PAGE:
Second, West Virginia offers the best fit geographically. Even though Notre Dame would expand the ACC to the West, the move is slight (compare South Bend to Louisville).
Third, WVU offers the most to the ACC. West Virginia routinely ranks in the Top 25 in terms of merchandise sales, and its fans travel well (and would travel even better to its new ACC venues). The Mountaineers have a longer sustained history of modest success in football than the remaining schools (despite recent success by Oklahoma State and, to a lesser extent, Iowa State). West Virginia also adds more to the other sports.
What About Past Rejections?
As fans, we have to overlook the recent past here. Simply, things are different than they were when WVU last sought entrance into the ACC. WVU has used its Big 12 revenue wisely, investing across the board in upgrades to its facilities in all sports, including the Olympic sports. West Virginia has sustained success in basketball. And while it never fit very well into the Big 12, absent its current rebuild after the end of the Holgorsen era, has still had some competitive and exciting years over the last decade.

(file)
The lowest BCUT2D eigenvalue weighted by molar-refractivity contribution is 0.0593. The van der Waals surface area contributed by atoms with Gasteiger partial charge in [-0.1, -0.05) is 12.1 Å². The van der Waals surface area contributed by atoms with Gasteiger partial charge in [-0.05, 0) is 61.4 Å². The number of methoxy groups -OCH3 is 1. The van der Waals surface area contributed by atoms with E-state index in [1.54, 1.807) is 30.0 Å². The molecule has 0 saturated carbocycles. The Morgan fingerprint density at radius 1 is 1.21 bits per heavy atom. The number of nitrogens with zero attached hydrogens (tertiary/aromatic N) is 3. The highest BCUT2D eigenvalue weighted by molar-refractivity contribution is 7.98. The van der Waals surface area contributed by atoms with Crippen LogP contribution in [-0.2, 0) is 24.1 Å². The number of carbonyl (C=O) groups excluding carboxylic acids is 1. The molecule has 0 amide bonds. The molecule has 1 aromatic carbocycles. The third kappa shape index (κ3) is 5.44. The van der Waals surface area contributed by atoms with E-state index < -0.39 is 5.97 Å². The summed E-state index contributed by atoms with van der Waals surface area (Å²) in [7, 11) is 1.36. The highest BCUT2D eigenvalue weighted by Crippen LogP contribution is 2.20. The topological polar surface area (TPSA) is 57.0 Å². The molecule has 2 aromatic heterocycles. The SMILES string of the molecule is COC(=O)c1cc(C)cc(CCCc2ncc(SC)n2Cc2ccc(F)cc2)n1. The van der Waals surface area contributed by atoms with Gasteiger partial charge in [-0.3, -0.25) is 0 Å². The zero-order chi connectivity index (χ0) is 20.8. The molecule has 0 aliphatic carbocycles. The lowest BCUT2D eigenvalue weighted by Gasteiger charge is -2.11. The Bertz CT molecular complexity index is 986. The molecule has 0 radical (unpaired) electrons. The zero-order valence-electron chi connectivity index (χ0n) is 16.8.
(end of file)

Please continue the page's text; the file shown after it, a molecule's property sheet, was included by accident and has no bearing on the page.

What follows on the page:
We know that WVU fans tend to carry the chip on their collective shoulders proudly, our resources have improved our standing in the last decade. As a result, we cannot fairly judge any potential interest by the ACC against our standing a decade ago. We also have better (and more stable) leadership.
WVU Finds Itself On the Outside Looking In
This option is the least favorable one for the Mountaineers, but, unfortunately, it seems more likely than its Plan B or C options. We doubt the ACC would expand for expansion’s sake. Thus, unless they are able to poach a team from elsewhere (doubtful) or pair WVU with Notre Dame, the ACC would be an unlikely dance partner in the immediate future. In this event, West Virginia has other options (explored below). Those options, however, rely on a larger number of other factors to fall into place.